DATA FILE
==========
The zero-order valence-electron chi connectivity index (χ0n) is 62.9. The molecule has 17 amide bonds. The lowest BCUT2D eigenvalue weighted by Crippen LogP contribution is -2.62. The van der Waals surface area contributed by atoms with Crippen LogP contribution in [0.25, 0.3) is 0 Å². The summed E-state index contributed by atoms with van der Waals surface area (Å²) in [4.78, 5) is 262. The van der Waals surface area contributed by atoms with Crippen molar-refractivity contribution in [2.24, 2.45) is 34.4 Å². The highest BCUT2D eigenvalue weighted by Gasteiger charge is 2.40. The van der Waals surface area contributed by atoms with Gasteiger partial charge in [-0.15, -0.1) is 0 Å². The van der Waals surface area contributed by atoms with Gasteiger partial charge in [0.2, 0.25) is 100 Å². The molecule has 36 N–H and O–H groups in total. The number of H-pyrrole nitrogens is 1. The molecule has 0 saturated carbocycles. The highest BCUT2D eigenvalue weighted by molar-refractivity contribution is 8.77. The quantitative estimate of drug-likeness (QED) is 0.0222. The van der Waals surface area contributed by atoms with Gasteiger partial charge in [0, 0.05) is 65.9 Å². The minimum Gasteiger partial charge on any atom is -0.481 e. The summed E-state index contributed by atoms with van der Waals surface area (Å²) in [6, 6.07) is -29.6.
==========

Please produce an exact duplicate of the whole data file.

The zero-order valence-electron chi connectivity index (χ0n) is 62.9. The molecule has 17 amide bonds. The lowest BCUT2D eigenvalue weighted by Crippen LogP contribution is -2.62. The van der Waals surface area contributed by atoms with Crippen LogP contribution in [0.25, 0.3) is 0 Å². The summed E-state index contributed by atoms with van der Waals surface area (Å²) in [4.78, 5) is 262. The van der Waals surface area contributed by atoms with Crippen molar-refractivity contribution in [2.24, 2.45) is 34.4 Å². The highest BCUT2D eigenvalue weighted by Gasteiger charge is 2.40. The van der Waals surface area contributed by atoms with Gasteiger partial charge in [-0.15, -0.1) is 0 Å². The van der Waals surface area contributed by atoms with Gasteiger partial charge in [0.2, 0.25) is 100 Å². The molecule has 36 N–H and O–H groups in total. The number of H-pyrrole nitrogens is 1. The molecule has 0 saturated carbocycles. The highest BCUT2D eigenvalue weighted by molar-refractivity contribution is 8.77. The quantitative estimate of drug-likeness (QED) is 0.0222. The van der Waals surface area contributed by atoms with Gasteiger partial charge in [0, 0.05) is 65.9 Å². The minimum Gasteiger partial charge on any atom is -0.481 e. The summed E-state index contributed by atoms with van der Waals surface area (Å²) in [6, 6.07) is -29.6.